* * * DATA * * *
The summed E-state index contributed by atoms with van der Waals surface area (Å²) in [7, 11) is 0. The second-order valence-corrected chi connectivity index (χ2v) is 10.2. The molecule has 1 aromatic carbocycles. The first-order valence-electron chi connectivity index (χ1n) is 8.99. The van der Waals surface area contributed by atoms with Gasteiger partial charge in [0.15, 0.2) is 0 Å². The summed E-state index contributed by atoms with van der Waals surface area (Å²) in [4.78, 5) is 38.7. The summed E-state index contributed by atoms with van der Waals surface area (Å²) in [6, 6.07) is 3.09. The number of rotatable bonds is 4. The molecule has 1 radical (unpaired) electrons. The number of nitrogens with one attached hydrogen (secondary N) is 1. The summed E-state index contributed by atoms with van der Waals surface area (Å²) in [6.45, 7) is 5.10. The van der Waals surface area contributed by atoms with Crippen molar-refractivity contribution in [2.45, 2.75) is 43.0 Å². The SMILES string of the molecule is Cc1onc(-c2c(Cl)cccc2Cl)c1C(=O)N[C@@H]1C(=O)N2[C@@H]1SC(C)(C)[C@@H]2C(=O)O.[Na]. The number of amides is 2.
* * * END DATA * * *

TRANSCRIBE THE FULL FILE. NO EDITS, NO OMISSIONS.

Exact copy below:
The summed E-state index contributed by atoms with van der Waals surface area (Å²) in [7, 11) is 0. The second-order valence-corrected chi connectivity index (χ2v) is 10.2. The molecule has 1 aromatic carbocycles. The first-order valence-electron chi connectivity index (χ1n) is 8.99. The van der Waals surface area contributed by atoms with Gasteiger partial charge in [0.15, 0.2) is 0 Å². The summed E-state index contributed by atoms with van der Waals surface area (Å²) in [4.78, 5) is 38.7. The summed E-state index contributed by atoms with van der Waals surface area (Å²) in [6, 6.07) is 3.09. The number of rotatable bonds is 4. The molecule has 1 radical (unpaired) electrons. The number of nitrogens with one attached hydrogen (secondary N) is 1. The summed E-state index contributed by atoms with van der Waals surface area (Å²) in [6.45, 7) is 5.10. The van der Waals surface area contributed by atoms with Crippen molar-refractivity contribution in [2.45, 2.75) is 43.0 Å². The SMILES string of the molecule is Cc1onc(-c2c(Cl)cccc2Cl)c1C(=O)N[C@@H]1C(=O)N2[C@@H]1SC(C)(C)[C@@H]2C(=O)O.[Na]. The number of amides is 2.